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Catalan Grand Prix: touring routes around Barcelona

Planet Biker 13 June, 2019

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If you are going to the Grand Prix at the Circuit de Barcelona-Catalunya and want to take your bike for touring, we recommend you these routes to enjoy over two wheels of the Catalan roads and even of Barcelona city!

The biker Barcelona

The Catalan Grand Prix gives us the opportunity to visit Barcelona due to its proximity. A city with lots of bike user and love for the two-wheels, where you can still see amateurs riding with  in restored Vespa, Montesa or other classic bikes.

Apart from Barcelona’s already know tourist attractions, the mountain of Montjuïc is a must for any motorsport lover. Many Grand Prix were held there, in both F1 and motorcycling as well as the Barcelona 24 Hours: names like Sheene, Nieto, Agostini, Hailwood, Surtees, Woods to name a few rode here. If you a lap on the old Montjuïc Park (see map below), you can find a commemorative plaque next to the Museum of the Olympic Games, next to the Olympic Stadium.


Montjuïc also offers differents atractions like the National Palace or the popular fountains. (Photo: vpogargia – Flickr)

Not far away, you will find two biker bars in the city: the Paddock Motard Bar (Avingude Paral·lel, 92) and the Ace Cafe Barcelona (Carrer de les Ciències, 105, L’Hospitalet).

Mountain route: Montseny

A classic that we already discussed in our ‘routes to escape from the city’: the Montseny; a massif located 30 kilometres from the Circuit. Around Montseny you can make many routes in different directions.

We recommend you to depart from Sant Celoni or any nearby town; it’s easy to get on the AP-7 towards France. From here, we can route the massif by different roads, crossing small villages. The peaceful atmosphere of the area contrasts with the great love for motorsport to in the region, being usual to share asphalt with other bikers or rally fans.


View from the Matagalls, one of Montseny’s peaks. (Photo: horrapics – Flickr)

Stopping at Seva is a near must; hometown of Álex Crivillé, there’s a monument dedicated to the two times world champion. We also have a gastronomic recommendation: it is a good idea to taste the local cured pork sausages. Once on flat terrain, we reach the region’s capital: Vic – a city with a rich historical heritage – and the final point of our route. To return to the Circuit, just take the C-17 road towards Barcelona.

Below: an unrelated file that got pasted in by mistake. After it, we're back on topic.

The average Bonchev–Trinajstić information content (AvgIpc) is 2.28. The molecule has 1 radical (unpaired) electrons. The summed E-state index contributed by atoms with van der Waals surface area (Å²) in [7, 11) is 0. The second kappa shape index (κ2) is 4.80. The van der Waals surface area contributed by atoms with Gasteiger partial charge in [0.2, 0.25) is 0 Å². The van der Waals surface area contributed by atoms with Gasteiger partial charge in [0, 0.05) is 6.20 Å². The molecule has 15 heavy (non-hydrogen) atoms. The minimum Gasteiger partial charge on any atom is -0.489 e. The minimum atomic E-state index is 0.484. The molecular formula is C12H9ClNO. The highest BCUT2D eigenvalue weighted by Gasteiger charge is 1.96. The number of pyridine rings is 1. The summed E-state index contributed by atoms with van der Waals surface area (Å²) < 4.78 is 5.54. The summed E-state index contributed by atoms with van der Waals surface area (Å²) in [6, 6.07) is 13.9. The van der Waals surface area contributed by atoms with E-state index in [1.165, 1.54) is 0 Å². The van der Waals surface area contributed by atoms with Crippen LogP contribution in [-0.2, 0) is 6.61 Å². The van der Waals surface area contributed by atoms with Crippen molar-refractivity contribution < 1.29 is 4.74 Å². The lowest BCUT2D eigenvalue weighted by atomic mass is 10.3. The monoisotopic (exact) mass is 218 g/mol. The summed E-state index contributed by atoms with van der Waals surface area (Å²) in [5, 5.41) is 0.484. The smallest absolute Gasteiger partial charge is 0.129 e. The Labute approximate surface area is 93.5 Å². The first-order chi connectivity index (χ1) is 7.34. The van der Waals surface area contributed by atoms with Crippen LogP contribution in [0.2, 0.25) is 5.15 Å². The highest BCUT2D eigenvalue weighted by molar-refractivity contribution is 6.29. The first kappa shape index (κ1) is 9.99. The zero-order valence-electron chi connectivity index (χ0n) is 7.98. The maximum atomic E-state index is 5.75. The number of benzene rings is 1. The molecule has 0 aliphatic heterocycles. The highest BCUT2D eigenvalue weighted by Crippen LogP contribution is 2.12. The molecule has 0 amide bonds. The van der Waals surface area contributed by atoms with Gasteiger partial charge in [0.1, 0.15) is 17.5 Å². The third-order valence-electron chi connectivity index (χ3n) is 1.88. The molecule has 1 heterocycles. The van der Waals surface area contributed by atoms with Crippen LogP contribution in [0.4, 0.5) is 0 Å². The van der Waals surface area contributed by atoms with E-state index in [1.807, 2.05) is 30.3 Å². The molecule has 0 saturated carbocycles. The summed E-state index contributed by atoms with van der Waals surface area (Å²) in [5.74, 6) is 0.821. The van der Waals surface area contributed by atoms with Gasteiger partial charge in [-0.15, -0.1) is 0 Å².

Costa Brava route: Blanes-Sant Feliu de Guíxols

The GI-682 road, which connects the towns of Blanes – Costa Brava’s first seaport coming from Barcelona – with Sant Feliu de Guíxols, is very popular with Catalan road users; here you can enjoy a very biker atmosphere on weekends throughout the year.

This twisty road will delight lovers of sporting riding and there’re plenty of viewpoints to stop to watch the spectacular views over the Mare Nostrum… and also taste it! It’s a region famous for a traditional cuisine that merges the land products with the seafood. Palamós grilled red shrimp (gambas a la planxa) is also a must… if you can pay it!


Tossa de Mar and its castle built in a rocky peninsula. (Photo: Speed Kore – Flickr)

It is worth making a stop in Tossa de Mar. It’s one of the most beautiful villages of the Costa Brava. It preserves a castle located on a cliff on the beach and you can taste the traditional dish of the population: the cim i tomba, a traditional fish stew to which aioli is also added during the cooking.

Celebrated in June, usually during the GP there’s good weather and who knows if we can finish on the beach… bring your swimsuit with you!

Country and shore route: Garraf and Penedés

This route is ideal if you have chosen Barcelona as your place to stay for the GP. The starting point is the town of Sant Sadurni d’Anoia, known for being the capital of cava (Catalan champagne). The route to Vilafranca del Penedés, capital of this wine-growing region, runs on flat land and a very peaceful rural environment perfect for wine tourism.


Sant Joan Salerm romanic hermitage, Subirats. (Photo: Angela Llop – Flickr)

In search interesting roads, we can deviate towards the Garraf, a mountainous massif between Vilafranca and Castelldefels beaches. There are not many towns or gas stations in this protected park, as well as the quality of the asphalt is not ideal, especially for super sports motorcycles – be careful with that. As a curiosity, in the center of the massif is one of the few Buddhist monasteries in Spain. We can continue by the the C-31 road. It offers spectacular views, as it runs between cliffs that face directly to the sea; maybe in summer time is more busy than usual.


Summer sunset at Sitges featuring the promenade’s church on the background. (Photo: Valerie Hinojosa – Flickr)

The C-31 flows into Sitges, a popular town. It still retains the charm of a coastal town and has a beautiful promenade. It is not by chance that now racing legends like Randy Mamola or Wayne Gardner are living a gold retirement here. And the same can be said of Vilanova i la Geltrú, which has one of the most important fishing seaports in Catalonia; an excellent place to make a gastronomic stop.

Finally, we can get back to Barcelona by the AP-7 highway. Moreover, we can do it taking advantage of the last twisty road of the day: the one that leads to the Foix reservoir (BV-2115); this time the asphalt is good and the traffic is low. Enjoy!


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